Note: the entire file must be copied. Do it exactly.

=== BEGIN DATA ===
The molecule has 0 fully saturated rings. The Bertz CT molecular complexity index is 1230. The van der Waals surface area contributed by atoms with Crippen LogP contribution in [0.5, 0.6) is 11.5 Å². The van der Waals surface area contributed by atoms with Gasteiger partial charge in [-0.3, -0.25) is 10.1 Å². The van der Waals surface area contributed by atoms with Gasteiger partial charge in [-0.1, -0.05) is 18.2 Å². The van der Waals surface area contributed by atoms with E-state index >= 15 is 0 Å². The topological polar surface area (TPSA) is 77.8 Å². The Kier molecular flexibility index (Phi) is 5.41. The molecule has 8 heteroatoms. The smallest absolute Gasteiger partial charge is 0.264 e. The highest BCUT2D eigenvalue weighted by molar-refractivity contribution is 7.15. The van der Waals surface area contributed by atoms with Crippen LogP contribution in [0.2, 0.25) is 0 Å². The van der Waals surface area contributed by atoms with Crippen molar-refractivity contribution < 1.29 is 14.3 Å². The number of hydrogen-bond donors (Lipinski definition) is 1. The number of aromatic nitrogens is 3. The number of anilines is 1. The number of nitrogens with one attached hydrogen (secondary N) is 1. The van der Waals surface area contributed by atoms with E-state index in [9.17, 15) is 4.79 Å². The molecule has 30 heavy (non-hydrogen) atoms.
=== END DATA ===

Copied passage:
The molecule has 0 fully saturated rings. The Bertz CT molecular complexity index is 1230. The van der Waals surface area contributed by atoms with Crippen LogP contribution in [0.5, 0.6) is 11.5 Å². The van der Waals surface area contributed by atoms with Gasteiger partial charge in [-0.3, -0.25) is 10.1 Å². The van der Waals surface area contributed by atoms with Gasteiger partial charge in [-0.1, -0.05) is 18.2 Å². The van der Waals surface area contributed by atoms with E-state index >= 15 is 0 Å². The topological polar surface area (TPSA) is 77.8 Å². The Kier molecular flexibility index (Phi) is 5.41. The molecule has 8 heteroatoms. The smallest absolute Gasteiger partial charge is 0.264 e. The highest BCUT2D eigenvalue weighted by molar-refractivity contribution is 7.15. The van der Waals surface area contributed by atoms with Crippen LogP contribution in [0.2, 0.25) is 0 Å². The van der Waals surface area contributed by atoms with Crippen molar-refractivity contribution < 1.29 is 14.3 Å². The number of hydrogen-bond donors (Lipinski definition) is 1. The number of aromatic nitrogens is 3. The number of anilines is 1. The number of nitrogens with one attached hydrogen (secondary N) is 1. The van der Waals surface area contributed by atoms with E-state index in [9.17, 15) is 4.79 Å². The molecule has 30 heavy (non-hydrogen) atoms.